Since this basic block has an aspect ratio close to 1. Bigger Universal switches can be built by tiling the basic one in a square array just like the Xilinx switches. So the natural number of inputs are 2, 2*2, 2*4, 2*9, 2*16 and so on. In brief, 2*m*m which m is a positive integer. When there are 18 inputs, the wires take up around 27% of the total area.

    The above list might not be exactly right. As part of the vertical wiring channels in metal 2 can be embedded just right above the configuration memories. This will change the aspect ratio somewhat.

    What about Metal 3?

    So far, all the layouts only use 2 metal layers. So what if we use metal 3 too? Although I haven't really gone through and do the layout, I believe the following will happen. The basic cell sizes (configuration bit, diamond switch) stay the same. But when bigger switches are built, some of the wiring channels space could be saved. But metal 3 is not going to be very efficient in compacting the layout, because metal 3 is almost twice as wide as metal 1 and 2, space is also needed between via2 (metal3 to metal2) and via (metal2 to metal1), and the minimum enclosure of via2 is twice as large as what is needed for via.

    As processes are scaled down, the interconnect does not scale well but in the mean time we build bigger and bigger chips. So to keep the global interconnect's resistance to become excessively large, metal 3 is made extra wide and so they are intended to distribute global signals. Therefore, I beileve it might be wise to leave metal 3 for clock, global set/reset, power/gnd distribution or even for metal fix later on, and restrict the switches layout to use only 2 metal layers.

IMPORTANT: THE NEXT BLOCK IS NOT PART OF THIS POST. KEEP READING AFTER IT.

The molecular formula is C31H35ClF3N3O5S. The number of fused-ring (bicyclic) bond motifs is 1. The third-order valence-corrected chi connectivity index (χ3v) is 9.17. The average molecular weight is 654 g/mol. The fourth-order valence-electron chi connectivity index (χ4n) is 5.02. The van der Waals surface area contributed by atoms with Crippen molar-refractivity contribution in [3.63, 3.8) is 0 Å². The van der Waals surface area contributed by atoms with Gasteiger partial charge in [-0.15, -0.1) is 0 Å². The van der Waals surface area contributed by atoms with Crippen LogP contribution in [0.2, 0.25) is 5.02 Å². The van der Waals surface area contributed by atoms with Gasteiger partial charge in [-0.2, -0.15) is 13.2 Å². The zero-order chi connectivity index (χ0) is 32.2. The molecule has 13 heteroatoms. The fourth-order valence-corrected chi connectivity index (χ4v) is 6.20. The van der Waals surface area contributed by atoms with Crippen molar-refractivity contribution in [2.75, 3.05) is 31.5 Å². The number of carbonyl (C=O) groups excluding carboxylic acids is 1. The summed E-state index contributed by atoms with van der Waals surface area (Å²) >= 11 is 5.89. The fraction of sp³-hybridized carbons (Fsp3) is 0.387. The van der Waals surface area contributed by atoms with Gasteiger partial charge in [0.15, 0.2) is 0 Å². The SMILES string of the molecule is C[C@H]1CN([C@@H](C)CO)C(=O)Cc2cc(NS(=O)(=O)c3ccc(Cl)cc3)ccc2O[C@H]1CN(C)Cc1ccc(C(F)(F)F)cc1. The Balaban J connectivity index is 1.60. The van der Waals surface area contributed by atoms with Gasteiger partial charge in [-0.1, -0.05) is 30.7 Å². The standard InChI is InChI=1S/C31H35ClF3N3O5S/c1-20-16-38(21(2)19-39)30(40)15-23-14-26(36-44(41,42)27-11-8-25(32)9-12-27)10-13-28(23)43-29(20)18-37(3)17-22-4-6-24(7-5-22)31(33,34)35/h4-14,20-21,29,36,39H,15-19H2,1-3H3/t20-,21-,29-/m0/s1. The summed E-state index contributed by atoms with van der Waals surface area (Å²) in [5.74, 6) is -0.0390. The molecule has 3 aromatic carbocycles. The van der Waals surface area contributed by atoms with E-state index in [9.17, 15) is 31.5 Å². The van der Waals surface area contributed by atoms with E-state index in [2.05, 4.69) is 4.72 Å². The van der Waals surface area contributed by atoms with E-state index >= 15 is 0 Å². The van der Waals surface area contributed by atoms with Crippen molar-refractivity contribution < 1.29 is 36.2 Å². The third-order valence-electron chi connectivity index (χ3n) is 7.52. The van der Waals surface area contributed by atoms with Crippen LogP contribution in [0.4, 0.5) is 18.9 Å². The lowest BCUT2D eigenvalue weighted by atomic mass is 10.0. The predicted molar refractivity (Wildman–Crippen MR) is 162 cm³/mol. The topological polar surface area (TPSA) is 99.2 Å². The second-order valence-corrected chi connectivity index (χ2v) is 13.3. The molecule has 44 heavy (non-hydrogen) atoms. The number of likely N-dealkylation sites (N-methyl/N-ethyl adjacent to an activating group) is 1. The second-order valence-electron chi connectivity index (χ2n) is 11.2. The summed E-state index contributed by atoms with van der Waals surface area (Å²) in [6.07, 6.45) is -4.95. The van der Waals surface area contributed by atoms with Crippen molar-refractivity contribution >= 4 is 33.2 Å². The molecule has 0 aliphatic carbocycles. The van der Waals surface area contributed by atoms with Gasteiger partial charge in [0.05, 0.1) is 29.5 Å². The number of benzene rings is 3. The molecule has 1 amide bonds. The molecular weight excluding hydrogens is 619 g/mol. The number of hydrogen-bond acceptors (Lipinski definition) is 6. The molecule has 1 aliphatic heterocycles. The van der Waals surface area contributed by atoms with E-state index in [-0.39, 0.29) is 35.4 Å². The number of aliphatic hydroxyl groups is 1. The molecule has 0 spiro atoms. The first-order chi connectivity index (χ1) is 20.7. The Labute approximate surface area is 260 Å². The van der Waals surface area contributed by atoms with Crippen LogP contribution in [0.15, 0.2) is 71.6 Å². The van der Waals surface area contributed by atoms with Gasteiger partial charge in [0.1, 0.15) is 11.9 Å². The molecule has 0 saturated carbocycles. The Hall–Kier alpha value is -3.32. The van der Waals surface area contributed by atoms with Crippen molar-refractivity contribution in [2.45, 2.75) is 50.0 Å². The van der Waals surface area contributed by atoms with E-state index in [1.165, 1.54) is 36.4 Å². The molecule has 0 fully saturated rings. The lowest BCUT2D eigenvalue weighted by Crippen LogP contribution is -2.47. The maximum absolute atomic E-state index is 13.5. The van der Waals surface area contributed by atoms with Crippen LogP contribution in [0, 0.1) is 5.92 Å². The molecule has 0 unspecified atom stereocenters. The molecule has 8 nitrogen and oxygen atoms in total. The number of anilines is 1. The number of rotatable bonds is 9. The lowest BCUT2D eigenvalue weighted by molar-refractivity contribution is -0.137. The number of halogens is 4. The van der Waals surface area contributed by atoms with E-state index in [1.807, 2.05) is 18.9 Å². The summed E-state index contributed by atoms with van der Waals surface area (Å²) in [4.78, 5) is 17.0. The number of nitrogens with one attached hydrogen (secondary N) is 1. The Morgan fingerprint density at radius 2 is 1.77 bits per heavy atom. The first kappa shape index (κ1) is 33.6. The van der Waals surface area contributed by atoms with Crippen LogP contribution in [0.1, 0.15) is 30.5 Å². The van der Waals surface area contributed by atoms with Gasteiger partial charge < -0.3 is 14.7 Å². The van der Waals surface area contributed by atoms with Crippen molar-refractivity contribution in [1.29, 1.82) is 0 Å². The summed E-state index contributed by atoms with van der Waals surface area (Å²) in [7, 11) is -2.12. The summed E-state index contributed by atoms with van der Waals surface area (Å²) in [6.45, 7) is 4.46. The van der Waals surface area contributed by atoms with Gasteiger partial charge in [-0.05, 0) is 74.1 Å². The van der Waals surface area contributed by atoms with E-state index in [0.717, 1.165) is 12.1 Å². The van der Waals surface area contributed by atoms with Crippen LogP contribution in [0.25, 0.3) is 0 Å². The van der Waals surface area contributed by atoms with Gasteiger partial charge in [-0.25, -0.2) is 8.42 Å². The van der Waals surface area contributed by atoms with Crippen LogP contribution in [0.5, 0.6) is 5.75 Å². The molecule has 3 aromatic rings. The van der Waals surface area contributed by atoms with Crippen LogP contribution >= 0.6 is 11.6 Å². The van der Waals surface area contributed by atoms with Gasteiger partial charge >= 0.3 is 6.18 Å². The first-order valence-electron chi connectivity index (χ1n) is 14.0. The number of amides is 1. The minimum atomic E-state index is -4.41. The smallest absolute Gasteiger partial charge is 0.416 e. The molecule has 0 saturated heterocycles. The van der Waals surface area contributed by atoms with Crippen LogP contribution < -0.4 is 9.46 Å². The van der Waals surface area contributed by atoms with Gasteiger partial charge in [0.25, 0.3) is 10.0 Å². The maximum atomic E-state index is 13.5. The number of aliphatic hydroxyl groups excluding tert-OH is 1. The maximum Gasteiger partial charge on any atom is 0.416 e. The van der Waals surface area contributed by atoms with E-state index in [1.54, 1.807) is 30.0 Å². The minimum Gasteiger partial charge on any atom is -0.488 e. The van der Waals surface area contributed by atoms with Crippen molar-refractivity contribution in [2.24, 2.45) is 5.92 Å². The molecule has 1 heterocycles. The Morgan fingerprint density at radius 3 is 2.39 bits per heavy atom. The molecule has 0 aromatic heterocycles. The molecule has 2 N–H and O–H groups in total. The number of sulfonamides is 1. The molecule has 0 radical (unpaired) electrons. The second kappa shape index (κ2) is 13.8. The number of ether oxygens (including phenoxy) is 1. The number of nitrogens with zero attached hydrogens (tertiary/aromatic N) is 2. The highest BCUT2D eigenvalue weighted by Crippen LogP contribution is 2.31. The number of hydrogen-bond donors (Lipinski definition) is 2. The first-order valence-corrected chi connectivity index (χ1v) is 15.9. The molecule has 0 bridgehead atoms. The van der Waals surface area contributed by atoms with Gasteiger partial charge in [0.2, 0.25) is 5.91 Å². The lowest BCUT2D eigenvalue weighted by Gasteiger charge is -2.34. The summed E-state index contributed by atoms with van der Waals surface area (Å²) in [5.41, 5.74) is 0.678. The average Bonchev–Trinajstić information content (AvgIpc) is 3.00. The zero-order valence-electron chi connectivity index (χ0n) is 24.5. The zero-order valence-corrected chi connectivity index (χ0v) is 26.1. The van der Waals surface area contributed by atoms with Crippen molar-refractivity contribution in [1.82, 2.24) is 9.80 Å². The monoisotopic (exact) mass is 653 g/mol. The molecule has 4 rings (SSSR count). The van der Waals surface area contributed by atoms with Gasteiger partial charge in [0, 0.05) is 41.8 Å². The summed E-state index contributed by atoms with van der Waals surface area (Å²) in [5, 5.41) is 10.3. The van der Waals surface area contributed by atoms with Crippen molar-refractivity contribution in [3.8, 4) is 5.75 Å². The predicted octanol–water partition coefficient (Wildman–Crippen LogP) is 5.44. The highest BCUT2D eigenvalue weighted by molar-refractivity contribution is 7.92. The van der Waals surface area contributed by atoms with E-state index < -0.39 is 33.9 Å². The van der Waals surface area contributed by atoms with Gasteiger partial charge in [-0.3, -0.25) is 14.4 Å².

Here is a plot of Universal vs Xilinx in terms of area. (Universal 1 means the Universal switch implemented under strategy 1, 2 under strategy 2)

    Fig 4: Universal and Xilinx switches area vs Number of inputs

    When the number of inputs are large, Universal 1 produces the most compact area because of its small basic cell, which all 12 configuration bits are closely packed together. Universal 2 turns out to occupy more area because each of its basic cell has embedded a local wiring channel.

    For practical considerations, (number of inputs not more than 50) the area differences are not significant (less than 10%). Also, the total area are dominated by configuration memories. The wiring area only begins to dominant when there are a 100 inputs.

    Though the Universal switches use a 2-input switch as a basic building block, since there are 2 ways we can lay it out, the natural number of inputs are approximately as flexible as the Xilinx switch boxes.

    As Universal switches offer more routing flexibility, they should be better switch components.


    Thanks to Andre' in pointing out how to build Universal switches efficiently, and find out a big bug in the early draft. Suggestions from Will, Nick and Christoforus are also very helpful.


    [1] Universal Switch-Module Design for Symmetric-Array-Based FPGAs. By Yao-Wen Chang, D. F. Wong, and C. K. Wong.